Once again, we’re giving you the opportunity to try a voting system that, if used nationally, would give a third party a fair chance. To vote, rank the candidates 1 through 4 (with 1 being your top choice) by listing their names on a scrap of paper. Both members with a joint membership may vote. Put your ballots in an envelope and write your name(s) and address only the outside of the envelope (as the return address). Mail the envelope to:

Sierra Club W&W Elections
 P. O. Box 876
Grayslake, IL 60030.

 

Ballot

1  
2  
3  
4  

 

Barbara Bell (incumbent) After joining the Outings Committee Barbara became an outings leader and enjoyed taking people to unusual wildlife areas in our region. She also helped organize the Winter Blues parties. Now that she has finished her law degree, she will have more time for the Club. She thinks most members are frustrated to lose our special spaces, and would like to help W&W become more effective protecting them by arranging more fun ways for members to get involved.

Larry Marvet (incumbent) Larry looks forward to a third term as an officer in our Group. He’s been arranging all the general meeting programs, and hopes you have attended some of them. Additionally, as Vice Chair he has frequently contributed you the Sierra Club perspective on our local issues in this newsletter, and on the W&W Blog. Larry promises more great meetings this Fall, and more hard hitting commentary.

John Massman (incumbent) John has been active in W&W for the last 13 years. He remains very concerned about the impacts of rampant development of northwestern Lake County’s watersheds. He frequently reports on W&W’s campaign to improve water quality and protect the Sequoit Creek watershed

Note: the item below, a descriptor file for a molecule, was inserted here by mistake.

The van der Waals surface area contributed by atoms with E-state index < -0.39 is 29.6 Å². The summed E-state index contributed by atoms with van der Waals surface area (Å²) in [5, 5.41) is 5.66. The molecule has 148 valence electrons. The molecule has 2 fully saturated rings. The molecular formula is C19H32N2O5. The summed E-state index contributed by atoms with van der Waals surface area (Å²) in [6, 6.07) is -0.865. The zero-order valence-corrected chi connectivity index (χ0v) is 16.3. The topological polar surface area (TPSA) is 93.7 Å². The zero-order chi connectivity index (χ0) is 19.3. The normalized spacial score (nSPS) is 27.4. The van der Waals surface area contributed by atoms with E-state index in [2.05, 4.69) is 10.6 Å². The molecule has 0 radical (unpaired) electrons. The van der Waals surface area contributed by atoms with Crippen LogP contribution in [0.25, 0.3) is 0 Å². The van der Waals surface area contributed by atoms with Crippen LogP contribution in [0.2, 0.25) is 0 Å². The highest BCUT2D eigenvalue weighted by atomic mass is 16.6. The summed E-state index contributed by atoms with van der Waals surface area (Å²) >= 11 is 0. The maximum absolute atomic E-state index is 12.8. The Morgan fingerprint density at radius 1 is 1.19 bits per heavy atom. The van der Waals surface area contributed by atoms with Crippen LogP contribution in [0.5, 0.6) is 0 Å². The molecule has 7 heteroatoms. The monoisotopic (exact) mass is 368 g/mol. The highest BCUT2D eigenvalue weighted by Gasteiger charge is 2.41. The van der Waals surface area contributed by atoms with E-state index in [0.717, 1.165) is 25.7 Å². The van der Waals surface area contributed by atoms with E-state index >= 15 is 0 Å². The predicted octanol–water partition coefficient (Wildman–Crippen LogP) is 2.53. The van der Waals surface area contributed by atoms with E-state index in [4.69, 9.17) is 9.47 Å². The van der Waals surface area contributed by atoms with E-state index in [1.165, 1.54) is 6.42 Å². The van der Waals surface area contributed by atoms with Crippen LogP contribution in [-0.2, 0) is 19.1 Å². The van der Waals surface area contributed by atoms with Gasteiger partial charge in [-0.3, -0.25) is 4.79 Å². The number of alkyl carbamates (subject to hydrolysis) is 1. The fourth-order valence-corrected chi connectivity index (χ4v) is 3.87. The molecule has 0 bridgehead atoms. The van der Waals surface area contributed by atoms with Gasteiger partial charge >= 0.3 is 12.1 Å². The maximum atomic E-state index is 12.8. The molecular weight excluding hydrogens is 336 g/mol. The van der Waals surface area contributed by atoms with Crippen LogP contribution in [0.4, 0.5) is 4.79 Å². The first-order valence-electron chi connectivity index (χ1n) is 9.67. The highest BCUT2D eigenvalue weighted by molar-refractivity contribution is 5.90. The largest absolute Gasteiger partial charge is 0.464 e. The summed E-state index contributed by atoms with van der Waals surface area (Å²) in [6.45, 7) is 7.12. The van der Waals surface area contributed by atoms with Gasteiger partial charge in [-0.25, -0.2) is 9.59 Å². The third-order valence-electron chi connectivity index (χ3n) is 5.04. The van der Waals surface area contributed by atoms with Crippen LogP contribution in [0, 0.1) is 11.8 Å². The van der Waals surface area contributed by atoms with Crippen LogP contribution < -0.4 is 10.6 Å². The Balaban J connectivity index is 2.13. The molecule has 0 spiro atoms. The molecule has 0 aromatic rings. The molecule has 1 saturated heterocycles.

Doug Ower (incumbent) Doug is completing his first term as the Recording Secretary for Ex-Com and is looking forward to a second term. He is concerned about the Zion Nuclear Plant decommissioning. He enjoys being involved in the Political Committee, Conservation Committee, and lobbying for Sierra Club issues.

Vote on our website:

illinois.sierraclub.org/w&w/vote/ExCom2008.asp to vote on-line.

Vote for our ExCom members by December 2.

 

 


Join Our Free E-mail Lists! Return to Top

Members are invited to join the W&W group's e-mail lists. On the ALERTS list you will receive infrequent timely posts from the Group Chair (only), primarily on local issues. Some of these appear on this website, and if you subscribe you will learn about them in time to help. The ISSUES list allows you to share in a discussion with other W&Wers. To sign up, just visit each of these websites and click Join :

ALERTS

ISSUES

We do not share e-mail address lists, and you can remove yourself from either list at any time.


Printable and Portable W&W News Return to Top

Here's the printed version of this issue of the W&W News in pdf ». It's 194 kB and you'll need the Adobe Acrobat Reader to view it. If you want to give a copy to a friend who doesn't have internet access, we suggest printing this pdf rather than this web page. This issue of the W&W News is also found in print as part of Volume 49 #4 » of the Illinois Chapter's Lake & Prairie newsletter. It's 2.8MB.

Another option is to take this on your PDA with AvantGo », a free service that lets you download and synch web pages with your PDA. Just have it synch this one from Woods & Wetlands News #60 » .